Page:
This is a reasonable reply Lauren justifying your posting of this issue . Unlike some here I don’t look on this as a “joke ” I take it deadly serious and to brush it off flippantly does a great dis-service to this country . I firmly believe its part of ongoing Trade negotiations with the Donald who wants everything his way along with his US conglomerates operating in this country . It is a black day for the integrity of this country that we are being pulled down quickly to Third World operating status , why not call us UK-Porto Rica ? and an American colony AS a Nationalist I am aggrieved how can America a very nationalistic country be allowed to impose its external dogma business values on us ? Has TM not got the guts to stand up to him ? WE buy his rubbish military equipment and what does he do >> impose 300 PERCENT TAX on Bombardier affecting 1000,s in NI. Mugs ?? you better believe-it I am still with you Lauren until HMG come out and deny it .


Is the move to have a resource similar to Amazon Reviews or to use Amazon Reviews?

In my view, Amazon Reviews is not a good place to leave a report about product safety. Although I like dealing with Amazon, I have problems with idea of using a service that is intended to drive sales of products to provide safety information. The issues here would refer to ANY internet trader’s review system.

Here are my problems with this idea.
1) Products that aren’t sold by the internet trader would not be covered.
2) People might not want to leave a review of certain products on a PUBLIC website
3) As remarked earlier [@Rick Graham], trolls (both human and automated) might leave glowing reviews of a product that the manufacturer was keen to sell.
5) What if I wanted to complain about one of the internet traders’ *own* products? Should we rely on their keeping on-line a harsh but factual review?

Let’s push for an independent body to supervise product safety.

Iain says:
7 October 2017

It’s a rubbish idea. Safety is the remit of an expert who takes it apart looks at how it’s built and makes sure it’s safe. Average Joe (like myself) has no idea of safety


No idea about safety Ian -sorry wrong I spent my life at theoretical end of engineering not the theory end although I do have some qualifications in it. AS an maintenance engineer in many capacities I learned the hard way of taking stuff apart repairing it , changing the design to a safer model all across the spectrum , so to say -the “average Joe has no idea ” well I am an “average Joe and I DO have an idea “


@ldeitz, a lot of sceptics about this topic. Would you like to put our minds at rest and own up to a spoof? Or…….. do you have the email? 🙁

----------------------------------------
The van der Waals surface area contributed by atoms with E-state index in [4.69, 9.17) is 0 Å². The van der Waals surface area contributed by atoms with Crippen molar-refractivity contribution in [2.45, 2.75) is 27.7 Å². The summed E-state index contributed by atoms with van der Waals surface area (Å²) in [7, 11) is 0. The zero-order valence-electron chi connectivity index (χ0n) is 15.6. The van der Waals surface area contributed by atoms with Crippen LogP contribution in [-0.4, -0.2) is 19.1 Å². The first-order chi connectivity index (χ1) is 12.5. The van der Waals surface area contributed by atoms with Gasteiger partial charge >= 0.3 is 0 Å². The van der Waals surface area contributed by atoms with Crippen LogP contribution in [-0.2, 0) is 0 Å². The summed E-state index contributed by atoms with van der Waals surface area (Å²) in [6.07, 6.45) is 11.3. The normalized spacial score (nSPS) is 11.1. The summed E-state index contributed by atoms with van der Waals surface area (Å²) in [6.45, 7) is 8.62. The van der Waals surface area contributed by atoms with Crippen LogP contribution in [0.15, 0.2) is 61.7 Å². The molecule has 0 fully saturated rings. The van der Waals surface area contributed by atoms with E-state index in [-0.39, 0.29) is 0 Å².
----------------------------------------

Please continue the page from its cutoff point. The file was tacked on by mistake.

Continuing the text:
It’s possibly not a spoof – but the interpretation of the news leak might be a leap too far.


If this is a “spoof ” I ,for one will be very angry . I take Which at its word as a reputable organisation . I trust in its word , I am far from perfect but I expect an organisation I put my loyalty to to have a much higher standard than any of the big social networks as it deals with HMG and its reputation is on the line . Trust has to be earned and if I lose trust it takes me a long time to forget.


Hi Malcolm, I’ve responded above, it’s not a spoof and we’ve followed up with BEIS about our concerns over the suggestion to water down safety protections. We don’t have the email as it was leaked to the Evening Standard https://www.standard.co.uk/news/politics/the-latest-idea-from-a-brexit-official-replace-eu-safety-checks-with-amazon-reviews-a3650231.html


My concern is simply we do not know what the email said and in what context, nor the status of the author, so it is hard to form an opinion.

If the ES found it so worrying why did they not publish it? They appear to be the only ones to know about this. Why leak it to a London rag and not to a national? I wonder if that has anything to do with Theresa’s best friend? 🙂


The very recently retired Which? Board member Mr Mullins?

Andrew Mullins Chief Executive, Knowledge & Networking Division, Informa

“Andrew Mullins joined Lever Brothers (Unilever) after graduating from Bristol University in 1986. He subsequently moved to United Distillers in 1995 (to become Diageo in 1997); News International in 2001 and Associated Newspapers in 2007.